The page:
#3 Why doesn’t Daisy Mountain Bloom Every Spring?
What we are looking for here is akin to a “Super Bloom” like the famous California super bloom that happened in 2019. It was hard to miss the thousands of photos that circulated all over the internet and in our email folders, it even made the national news? The super bloom even warranted a bunch of satellite photos to emphasize the enormity of it all. Yes, that is exactly what we are looking for, a Daisy Mountain Super Bloom!
Since 2007 there have been two Daisy Mountain Super Blooms. The first was in 2010 and the second in 2017.
Important Factors to Consider
Can I just say: it doesn’t take a rocket scientist, a genius or even a horticulturist to know that plants need sunshine, water, nutrients and the right temperature at the right time to thrive. Thankfully the basic formula is pretty simple. That said, we jumped into an examination of each of these factors as they impacted or may have impacted Daisy Mountain:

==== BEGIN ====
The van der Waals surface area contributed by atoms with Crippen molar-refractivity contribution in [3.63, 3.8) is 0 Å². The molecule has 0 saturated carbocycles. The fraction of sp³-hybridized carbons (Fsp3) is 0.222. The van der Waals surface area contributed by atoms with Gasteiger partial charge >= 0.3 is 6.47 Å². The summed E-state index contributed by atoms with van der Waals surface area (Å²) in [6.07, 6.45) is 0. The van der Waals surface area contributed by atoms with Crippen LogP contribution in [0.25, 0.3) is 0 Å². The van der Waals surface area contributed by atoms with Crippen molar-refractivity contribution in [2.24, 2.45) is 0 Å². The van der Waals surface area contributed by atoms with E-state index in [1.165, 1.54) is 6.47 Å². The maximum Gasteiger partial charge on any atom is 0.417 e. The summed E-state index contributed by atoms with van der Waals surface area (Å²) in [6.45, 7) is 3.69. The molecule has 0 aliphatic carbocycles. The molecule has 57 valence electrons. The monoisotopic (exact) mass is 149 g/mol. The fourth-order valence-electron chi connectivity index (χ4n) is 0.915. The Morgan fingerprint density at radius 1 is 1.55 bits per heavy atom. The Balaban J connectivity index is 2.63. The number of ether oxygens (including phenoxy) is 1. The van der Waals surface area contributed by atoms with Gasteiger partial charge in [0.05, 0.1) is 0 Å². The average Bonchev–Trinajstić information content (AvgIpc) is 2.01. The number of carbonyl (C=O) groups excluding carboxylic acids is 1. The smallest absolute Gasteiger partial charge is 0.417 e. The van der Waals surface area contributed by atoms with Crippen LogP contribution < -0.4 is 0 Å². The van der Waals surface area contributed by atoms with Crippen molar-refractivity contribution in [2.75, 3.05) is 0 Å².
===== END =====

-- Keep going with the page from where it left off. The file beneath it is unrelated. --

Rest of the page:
Sunshine is never hard to come by in the Arizona desert and Daisy Mountain is no exception. A look at the historic days of sunshine vs. rain and cloud cover for the days, weeks and even months leading up to the 2010 and 2017 Super Bloom were very comparable to the years when the mountain did not bloom. We quickly eliminated lack of sunshine as a determining factor.
Scarcity of water is legendary here in the desert and, as it turns out, it was an interesting subject to jump into. The weather services do not keep rainfall records specifically for Anthem. So to make our research possible we relied heavily on a good family friend who has been tracking rainfall in Anthem since 2007.
Focusing on rainfall leading up to the Super Blooms of 2010 and of 2017 here is what we found:
- the total rainfall in Anthem in January and February 2010 was 7.45”,
- in 2017 the total January/February rainfall was 5.6”.
- The average rainfall in Anthem in January/February is 2.82”
The difference was too big to ignore…right? Eureka! Did we find the answer? Is it this simple? Instead of “April Showers Bring May Flowers” we in Anthem can sing “January and February Showers bring March and April flowers? Yah, okay it is a bit awkward I get it.
It turns out the answer is not that simple. We can’t ignore the fact that in the first two months of 2019 we had a total of 6.05” of rain, more rain than in either 2010 or 2017, but Daisy Mountain did not grace us with a super bloom. Why?